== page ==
My interest is Applied Linguistics–the study of language teaching, learning, and use. Studying linguistics does not mean that I can speak dozens of languages, but I can say that I’ve studied Japanese and French seriously. If you ask me (or, for that matter, any applied linguist) if I’m “fluent,” I’ll tell you I’ve never measured my speech for pause frequency, timing, or speech rate, but the short answer is that I can say what I want to say, how I want to say it, at least in Japanese, and at least most of the time.
My main research focus is second language (L2) assessment, which, for most people, means language tests like the TOEFL, TOEIC, SAT2, JLPT, or other similar standardized tests. I tend to be very skeptical of those tests, though, and my research interests are, in so many words, bigger than that. In simple terms, I investigate how we can know what language learners know and are able to do with regards to language, and how we could make principled decisions with that information.
My particular attraction to linguistics is such that I am constantly fascinated by almost everything that I see and especially hear. What do people perceive? How do they express their perception of the world? Why do they express it that way? What effect does their language use have on the world and other people? These are the bigger questions, though likely, my rants will be quite a bit narrower than that in scope.
For completion sake, I’ll briefly mention my current projects. I encourage the use of either google, JSTOR (since it’s free), google scholar (which is not completely free), or wikipedia if you are curious what these are, although I’ll almost certainly post about them myself soon. My current projects look at dynamic assessment techniques, the effects of pair work in language classrooms, the development of novel phonological contrasts in L2 lexical representations, alternatives to functional load in determining a hierarchy of segmental contrasts in L2 comprehensibility, the effects of item preview, spurious vowel detection in phonotactically-prohibited consonant clusters, speaker variables in listening assessment tasks, the effects of visual stimuli on listening comprehension, and a complex systems theory of language. In my teaching, I lead my own personal crusade against the teaching of would, could, should, and might as past tense forms in modern English, and I’m constantly striving to create a principled syllabus for teaching the pronunciation of General American English.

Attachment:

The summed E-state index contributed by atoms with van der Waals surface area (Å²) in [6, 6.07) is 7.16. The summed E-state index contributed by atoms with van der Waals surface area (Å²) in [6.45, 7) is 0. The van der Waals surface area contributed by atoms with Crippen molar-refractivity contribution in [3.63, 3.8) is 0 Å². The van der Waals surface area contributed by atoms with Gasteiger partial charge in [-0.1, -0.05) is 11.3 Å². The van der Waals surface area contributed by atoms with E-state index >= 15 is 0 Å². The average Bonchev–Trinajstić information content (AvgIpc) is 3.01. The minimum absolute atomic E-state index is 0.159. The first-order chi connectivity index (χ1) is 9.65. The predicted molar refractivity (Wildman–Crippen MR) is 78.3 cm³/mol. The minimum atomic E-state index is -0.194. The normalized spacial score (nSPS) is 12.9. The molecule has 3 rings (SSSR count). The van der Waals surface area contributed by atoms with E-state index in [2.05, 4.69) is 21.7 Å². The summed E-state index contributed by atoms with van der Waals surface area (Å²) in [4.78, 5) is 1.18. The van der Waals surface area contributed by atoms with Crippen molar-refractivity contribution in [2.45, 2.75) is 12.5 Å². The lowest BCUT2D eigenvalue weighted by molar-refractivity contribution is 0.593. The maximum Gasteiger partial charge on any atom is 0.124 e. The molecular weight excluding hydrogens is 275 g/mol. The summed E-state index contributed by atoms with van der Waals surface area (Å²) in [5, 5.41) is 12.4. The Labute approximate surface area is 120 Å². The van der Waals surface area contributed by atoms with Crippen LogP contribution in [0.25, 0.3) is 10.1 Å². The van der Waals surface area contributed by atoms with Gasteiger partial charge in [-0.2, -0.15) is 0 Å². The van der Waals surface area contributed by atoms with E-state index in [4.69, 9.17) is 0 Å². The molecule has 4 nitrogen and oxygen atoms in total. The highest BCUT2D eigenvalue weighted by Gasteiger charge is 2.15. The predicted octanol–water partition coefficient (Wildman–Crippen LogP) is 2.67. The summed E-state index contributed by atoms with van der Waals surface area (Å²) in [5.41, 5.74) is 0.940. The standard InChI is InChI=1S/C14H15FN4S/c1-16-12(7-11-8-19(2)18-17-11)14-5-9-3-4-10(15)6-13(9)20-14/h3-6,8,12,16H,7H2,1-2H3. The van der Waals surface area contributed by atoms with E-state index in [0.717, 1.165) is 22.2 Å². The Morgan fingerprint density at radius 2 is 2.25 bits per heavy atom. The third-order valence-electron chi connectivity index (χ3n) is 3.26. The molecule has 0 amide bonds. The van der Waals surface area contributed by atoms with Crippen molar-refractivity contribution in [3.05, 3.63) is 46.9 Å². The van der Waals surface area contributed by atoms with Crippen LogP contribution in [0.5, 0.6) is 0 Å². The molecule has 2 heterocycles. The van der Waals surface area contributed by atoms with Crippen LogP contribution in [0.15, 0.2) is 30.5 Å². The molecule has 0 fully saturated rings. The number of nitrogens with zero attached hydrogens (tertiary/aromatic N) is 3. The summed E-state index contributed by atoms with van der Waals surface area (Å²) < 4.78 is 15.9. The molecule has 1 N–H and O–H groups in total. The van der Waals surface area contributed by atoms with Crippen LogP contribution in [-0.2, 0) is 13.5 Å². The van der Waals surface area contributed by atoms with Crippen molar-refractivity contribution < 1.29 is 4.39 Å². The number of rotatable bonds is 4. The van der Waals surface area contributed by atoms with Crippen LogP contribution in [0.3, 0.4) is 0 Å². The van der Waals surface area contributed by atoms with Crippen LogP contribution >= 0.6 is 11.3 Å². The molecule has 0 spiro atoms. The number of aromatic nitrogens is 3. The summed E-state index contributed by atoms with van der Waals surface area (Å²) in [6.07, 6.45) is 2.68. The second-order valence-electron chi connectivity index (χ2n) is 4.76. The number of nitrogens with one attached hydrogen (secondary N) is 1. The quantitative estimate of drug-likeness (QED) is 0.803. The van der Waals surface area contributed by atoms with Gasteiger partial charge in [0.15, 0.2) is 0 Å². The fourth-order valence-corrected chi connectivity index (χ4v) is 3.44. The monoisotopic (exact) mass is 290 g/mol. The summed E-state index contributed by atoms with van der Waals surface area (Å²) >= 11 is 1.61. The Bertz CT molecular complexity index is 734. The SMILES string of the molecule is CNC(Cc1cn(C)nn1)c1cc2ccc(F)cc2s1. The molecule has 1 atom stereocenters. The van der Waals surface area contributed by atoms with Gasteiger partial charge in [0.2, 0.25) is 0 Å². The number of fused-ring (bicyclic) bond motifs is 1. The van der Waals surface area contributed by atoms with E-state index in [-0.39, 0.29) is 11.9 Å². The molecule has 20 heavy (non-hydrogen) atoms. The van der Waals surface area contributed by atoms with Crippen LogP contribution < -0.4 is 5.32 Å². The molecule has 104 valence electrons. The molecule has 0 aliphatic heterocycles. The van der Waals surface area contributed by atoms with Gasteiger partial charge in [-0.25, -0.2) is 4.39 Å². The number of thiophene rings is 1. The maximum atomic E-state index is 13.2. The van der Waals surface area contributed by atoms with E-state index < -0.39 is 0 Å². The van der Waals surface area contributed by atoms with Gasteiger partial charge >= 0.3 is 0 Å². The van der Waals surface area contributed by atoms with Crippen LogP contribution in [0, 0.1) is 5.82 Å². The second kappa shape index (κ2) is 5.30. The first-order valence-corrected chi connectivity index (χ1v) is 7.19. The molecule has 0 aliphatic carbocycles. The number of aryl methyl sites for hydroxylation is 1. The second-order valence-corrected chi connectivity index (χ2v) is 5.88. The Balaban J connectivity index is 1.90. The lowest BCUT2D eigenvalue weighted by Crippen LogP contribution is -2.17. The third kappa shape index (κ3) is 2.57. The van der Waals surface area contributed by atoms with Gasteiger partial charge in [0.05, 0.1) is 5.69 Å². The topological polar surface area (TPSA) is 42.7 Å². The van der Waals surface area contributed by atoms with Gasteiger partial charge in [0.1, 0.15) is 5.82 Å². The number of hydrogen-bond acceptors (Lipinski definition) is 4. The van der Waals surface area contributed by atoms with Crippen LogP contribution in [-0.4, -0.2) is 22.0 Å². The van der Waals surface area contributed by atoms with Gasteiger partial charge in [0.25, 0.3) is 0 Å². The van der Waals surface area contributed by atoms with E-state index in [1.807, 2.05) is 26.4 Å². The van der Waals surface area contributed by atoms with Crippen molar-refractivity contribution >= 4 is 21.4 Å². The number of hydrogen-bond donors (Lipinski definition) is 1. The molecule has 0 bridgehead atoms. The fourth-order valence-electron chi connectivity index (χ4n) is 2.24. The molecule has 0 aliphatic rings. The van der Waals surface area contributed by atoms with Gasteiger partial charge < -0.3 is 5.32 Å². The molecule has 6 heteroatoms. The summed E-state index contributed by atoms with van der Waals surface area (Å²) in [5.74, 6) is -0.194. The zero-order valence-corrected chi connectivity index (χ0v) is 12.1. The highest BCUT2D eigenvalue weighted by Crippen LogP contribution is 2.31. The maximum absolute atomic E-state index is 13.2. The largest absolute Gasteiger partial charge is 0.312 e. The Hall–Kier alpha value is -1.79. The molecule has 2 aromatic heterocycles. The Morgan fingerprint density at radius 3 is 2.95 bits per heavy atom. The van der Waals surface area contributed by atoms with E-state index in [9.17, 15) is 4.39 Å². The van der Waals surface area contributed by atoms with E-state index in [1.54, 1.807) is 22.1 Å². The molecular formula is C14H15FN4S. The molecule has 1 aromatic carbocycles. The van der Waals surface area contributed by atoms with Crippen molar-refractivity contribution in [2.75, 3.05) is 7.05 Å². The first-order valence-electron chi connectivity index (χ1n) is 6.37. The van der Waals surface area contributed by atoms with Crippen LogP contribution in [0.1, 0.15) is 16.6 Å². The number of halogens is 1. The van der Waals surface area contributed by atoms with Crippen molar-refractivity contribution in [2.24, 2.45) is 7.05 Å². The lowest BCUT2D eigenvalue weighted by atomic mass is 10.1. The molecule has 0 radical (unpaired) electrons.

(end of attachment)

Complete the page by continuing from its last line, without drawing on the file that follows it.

Don’t get me started on modals. Or on what I mean by “principled.” Or on what “General American” means. Or “English.”